association for a Saint!

ST BOTOLPH: A 7th Century East Anglian Bishop and Abbot, buried at Bury st
Edmunds, died 680, celebrated on 17th June.

ST. WITHEBURGA has a shrine at East Dereham in Norfolk, where the
churchyard features St Witheburga's well, with a repuation as a healing
well. Her legend states that a white doe used to furnish her with milk,
and she is always depicted with the white deer.
Her body was taken under unusual circumstances, in 974, when Abbot
Brithnoth of Ely led a party of armed men to Dereham, and threw a great
feast. having got the folk of Dereham drunk they then stole the Saint's
body and fl3ed, and reached brandon by the time the outraged citizens of
Dereham caught up. they escaped with their lives and the Saint by leaping
in a boat and sailing away, while the men of Dereham gave chase along the
banks and harried them with spears, darts and arrows. They made their
escape however, and St Witheburga now lies in Ely Cathedral. Such was the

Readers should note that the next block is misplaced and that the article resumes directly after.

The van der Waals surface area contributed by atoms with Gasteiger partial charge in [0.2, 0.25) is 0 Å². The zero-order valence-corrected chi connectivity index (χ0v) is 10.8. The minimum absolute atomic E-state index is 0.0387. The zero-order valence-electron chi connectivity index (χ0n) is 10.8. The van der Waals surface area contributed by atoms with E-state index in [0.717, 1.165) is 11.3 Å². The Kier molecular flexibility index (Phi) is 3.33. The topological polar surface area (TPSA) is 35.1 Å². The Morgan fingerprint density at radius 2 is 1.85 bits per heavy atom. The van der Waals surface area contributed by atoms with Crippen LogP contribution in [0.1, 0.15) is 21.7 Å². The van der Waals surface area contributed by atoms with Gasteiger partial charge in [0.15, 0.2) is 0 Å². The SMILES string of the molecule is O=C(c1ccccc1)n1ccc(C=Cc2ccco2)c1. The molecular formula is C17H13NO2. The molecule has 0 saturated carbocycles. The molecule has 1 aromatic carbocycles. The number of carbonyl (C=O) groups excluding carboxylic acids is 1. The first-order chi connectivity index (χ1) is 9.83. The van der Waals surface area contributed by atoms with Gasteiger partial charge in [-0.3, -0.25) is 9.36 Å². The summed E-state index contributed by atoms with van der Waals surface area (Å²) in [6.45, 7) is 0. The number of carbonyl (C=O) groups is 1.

nature of some Dark Age piety!

ST WENDREDA and ST MINDRED Possibly the same person, nothing whatsoever is
known about her but as St Wendreda she is patron of a Church at March, and
as St Mindred she is associated with a well at Exning in W Suffolk which
was were St Etheldreda was baptised and which cures diseases of the eyes.

ST ETHELBERT: 8th Century King of East Anglia, beheaded by King Offa of
Mercia (he of Offa's Dyke fame). He had come to the Mercian palace to court
Offa's daughter, but the Queen, perhaps jealous, told her husband he was a
spy and Offa in a hasty moment had him beheaded. Offa later repented, went
on pilgrimage to Rome and founded St. Alban's Abbey in his remorse. he is
patron saint of Herefordshire but has some Norfolk and Suffolk Churches.